I'm going to make a confession: I'm about two months behind on blogging my reading. This is really shameful, and I have no explanation other than the Vermont residency and school. You all probably would have never noticed anything except, I'm going to talk about My True Love Gave to Me, a Christmas anthology, which I finished just two days before Christmas. However, I'm one of those obnoxiously cheery people who believes that a good Christmas anthology is perfect for any month of the year, so let's forge ahead, shall we?
It's difficult to talk about anthologies because I think short stories are more subjective to taste than novels are, and with twelve short stories, there are a lot of variables in this book. However, I've read quite a few anthologies this past year, and this one is put together very nicely, with a good balance between contemporary realistic fiction and speculative fiction. Every contributor is a great writer. For the most part, each writer sticks to the same genre as the novels they've published.
Let's break it down:
Kelly Link's "The Lady and the Fox" is brilliant. It shines a little brighter than the rest, and it is possibly my favorite short story by her yet. Holly Black made me love her even more with her short story based on Krampus (think demon Santa, only Holly Black style!). Laini Taylor's short story about poverty and ancient magic is a little floaty, a bit meandering, but she can string beautiful words together like no one else.
Jenny Han's story about Santa's daughter and the elves was extremely clever and surprisingly heartfelt. Kirsten White's story has just a hint of elusive Christmas magic and sweetness under sharp humor and perfectly deployed sarcasm. And while there isn't any magic in Ally Carter's story, it is a bit fantastical--a girl runs away from her life and discovers family and meaning at someone else's Christmas celebration.
Matt de la Peña's story about a college freshman spending the holidays alone because he can't afford to go home was a surprising story about trust and relationships. Gayle Forman's story about first impressions, misconceptions, and making the best of a less-than-ideal situation made me laugh and think. And Stephanie Perkins's story about celebrating Christmas after your life has been upended was simultaneously heartbreaking and re-affirming.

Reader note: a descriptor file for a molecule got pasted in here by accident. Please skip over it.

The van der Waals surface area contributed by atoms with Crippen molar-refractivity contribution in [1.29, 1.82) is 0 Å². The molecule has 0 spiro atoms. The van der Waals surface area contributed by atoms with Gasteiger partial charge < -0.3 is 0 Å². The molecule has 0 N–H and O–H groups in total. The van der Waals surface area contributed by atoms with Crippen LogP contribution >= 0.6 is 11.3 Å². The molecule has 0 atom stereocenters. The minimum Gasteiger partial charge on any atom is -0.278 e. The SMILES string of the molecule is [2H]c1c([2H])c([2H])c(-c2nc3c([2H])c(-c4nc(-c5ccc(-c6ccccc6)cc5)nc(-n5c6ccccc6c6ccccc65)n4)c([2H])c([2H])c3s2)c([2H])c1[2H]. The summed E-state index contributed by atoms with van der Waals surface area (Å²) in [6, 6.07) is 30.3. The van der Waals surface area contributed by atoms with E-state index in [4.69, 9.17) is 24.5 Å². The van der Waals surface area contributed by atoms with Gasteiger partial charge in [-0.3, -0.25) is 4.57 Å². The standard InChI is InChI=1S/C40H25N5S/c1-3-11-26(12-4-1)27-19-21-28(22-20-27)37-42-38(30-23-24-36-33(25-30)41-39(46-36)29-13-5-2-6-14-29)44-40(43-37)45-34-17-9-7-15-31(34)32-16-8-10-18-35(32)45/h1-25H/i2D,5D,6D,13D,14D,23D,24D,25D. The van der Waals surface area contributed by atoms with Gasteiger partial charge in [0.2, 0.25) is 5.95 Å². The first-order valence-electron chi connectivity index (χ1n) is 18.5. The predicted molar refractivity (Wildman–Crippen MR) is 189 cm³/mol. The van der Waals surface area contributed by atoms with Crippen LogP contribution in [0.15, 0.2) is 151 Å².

David Levithan writes about Christmas traditions and the lengths we go to to help others believe in magic. Myra McEntire's centers around the grand tradition of Nativity plays and how they can go wrong, yet turn out right. And Rainbow Rowell's absurdly adorable story about a friendship told through a series of New Year's Eves parties was both swoony and smart.
That's a lot to take in, but there is so much about this anthology that will appeal to readers. It's a nuanced look at the holiday season, with all of its highs and lows and the expectations people hold for that particular time of the year. It was such fun to read a story every night in December, and it's a book that I'm definitely going to give as a gift for next Christmas. If you pick it up, just know that you might have 12 new favorite authors by the time you finish!
Plus, how adorable is that cover? I want to hang it on my wall.
Book purchased at my indie!